Remember that Russian space probe, the one carrying a half-pound of highly radioactive plutonium when it came crashing back to earth last month?
Initial news reports said the spacecraft fell harmlessly into the Pacific Ocean, about 1,000 miles southeast of Easter Island, and 2,000 miles northwest of Santiago, Chile. But on Nov. 29, the U.S. Space Command reported that the probe may have scattered debris along a path that's just 20 miles away from a Chilean city. The news release, which corrected the space command's earlier prediction about where the probe fell, went virtually unnoticed by the press. It said:
"U.S. Space Command has developed new information indicating that the Russian Mars '96 spacecraft likely came down on Nov. 16 instead of Nov. 17 as earlier reported. Any debris surviving the heat of this re-entry would have fallen over a 200-mile-long portion of the Pacific Ocean, Chile and Bolivia. We now believe that the object that re-entered on Nov. 17, which we first thought to be the Mars '96 probe, was in fact the fourth stage of the booster rocket."
Plutonium is one of the most toxic substances known. Dr. Helen Caldicott, founder of Physicians for Social Responsibility, says plutonium is so deadly that "less than one-millionth of a gram is carcinogenic."
The space command's press release continued:
"The area where any debris surviving this re-entry could have fallen is located along an approximately 50-mile-wide and 200-mile-long path, oriented southwest to northeast. This path is centered approximately 20 miles east of the Chilean city of Iquique and includes Chilean territory, the border area of Bolivia and the Pacific Ocean."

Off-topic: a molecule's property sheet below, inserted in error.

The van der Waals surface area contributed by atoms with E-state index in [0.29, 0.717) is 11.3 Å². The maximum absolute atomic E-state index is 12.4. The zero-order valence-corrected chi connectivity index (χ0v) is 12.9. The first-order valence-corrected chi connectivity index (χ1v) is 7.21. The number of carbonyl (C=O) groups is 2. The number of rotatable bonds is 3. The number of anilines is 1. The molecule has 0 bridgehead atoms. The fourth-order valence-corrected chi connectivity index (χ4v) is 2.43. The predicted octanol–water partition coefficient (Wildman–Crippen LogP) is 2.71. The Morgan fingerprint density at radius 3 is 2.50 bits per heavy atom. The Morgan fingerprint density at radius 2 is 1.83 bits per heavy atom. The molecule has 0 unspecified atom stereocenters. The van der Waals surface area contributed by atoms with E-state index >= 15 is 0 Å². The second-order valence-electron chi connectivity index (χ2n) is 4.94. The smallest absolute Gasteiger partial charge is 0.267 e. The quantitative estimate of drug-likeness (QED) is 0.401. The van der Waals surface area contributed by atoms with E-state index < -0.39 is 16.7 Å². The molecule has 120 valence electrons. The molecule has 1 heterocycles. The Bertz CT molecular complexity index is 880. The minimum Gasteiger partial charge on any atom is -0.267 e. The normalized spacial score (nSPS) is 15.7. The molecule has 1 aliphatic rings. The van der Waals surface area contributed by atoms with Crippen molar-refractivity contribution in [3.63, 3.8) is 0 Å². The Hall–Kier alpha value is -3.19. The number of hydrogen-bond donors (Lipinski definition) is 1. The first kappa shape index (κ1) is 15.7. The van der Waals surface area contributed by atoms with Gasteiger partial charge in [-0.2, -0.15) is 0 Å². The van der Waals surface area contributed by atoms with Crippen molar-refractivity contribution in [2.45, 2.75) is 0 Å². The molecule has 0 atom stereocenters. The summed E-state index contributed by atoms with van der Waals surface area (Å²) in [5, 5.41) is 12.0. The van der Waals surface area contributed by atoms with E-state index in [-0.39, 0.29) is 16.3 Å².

This incident should serve as a wake-up call to the madness of launching spacecraft with radioactive material. Six of the 39 missions of the former Soviet Union have failed, including the Cosmos 954 satellite which carried radioactive fuel when it broke apart as it plunged to earth in 1978, scattering a 124,000-square-kilometer swath of northwestern Canada with nuclear debris.
Three of the 24 U.S. missions involving spacecraft with nuclear material have met with accidents, including the SNAP-9A. It fell in 1964, disintegrating as it came down. Its 2.1 pounds of plutonium fuel vaporized and "dispersed worldwide," according to a report by a group of European government agencies.
Newton's Law of Gravity stands. What goes up can easily come down. And if it is a spacecraft containing plutonium, it can contaminate the air and land as it descends.
Yet the push to deploy nuclear technology in space continues; in fact, it is intensifying. In October, NASA plans to launch the Cassini probe to Saturn, carrying 72.3 pounds of plutonium fuel - the largest amount ever used on a spacecraft. The launch vehicle is a Titan IV rocket, which has been involved in a number of malfunctions, including a 1993 explosion that destroyed a billion-dollar payload - three National Security Agency spy satellites.
If the Titan IV carrying the Cassini explodes on liftoff, it could scatter plutonium over a wide area of Florida and cause thousands of cancer deaths. Much of the world's population would be exposed to radiation if the spacecraft plunges into Earth's 75-mile-high atmosphere during a "sling-shot maneuver" in 1999.
To gain enough velocity to travel to Saturn, the spacecraft will orbit Venus twice and come speeding back toward Earth at 42,300 miles per hour. Passing just 312 miles above the Earth, it will swing around the planet using centrifugal force to sling it toward Saturn. A slight miscalculation could result in an inadvertent re-entry and subsequent radiation exposure affecting "approximately 5 billion of the estimated 7 to 8 billion world population," according to NASA's "Final Environmental Impact Statement on the Cassini Mission."
Dr. Horst Poehler, a 22-year veteran of working for NASA contractors at the Kennedy Space Center, says the shielding for the plutonium on Cassini is "fingernail thin. It's a joke." Of the Cassini mission, he says: "Remember the old Hollywood movies when a mad scientist would risk the world to carry out his particular project? Well, those mad scientists have moved to NASA."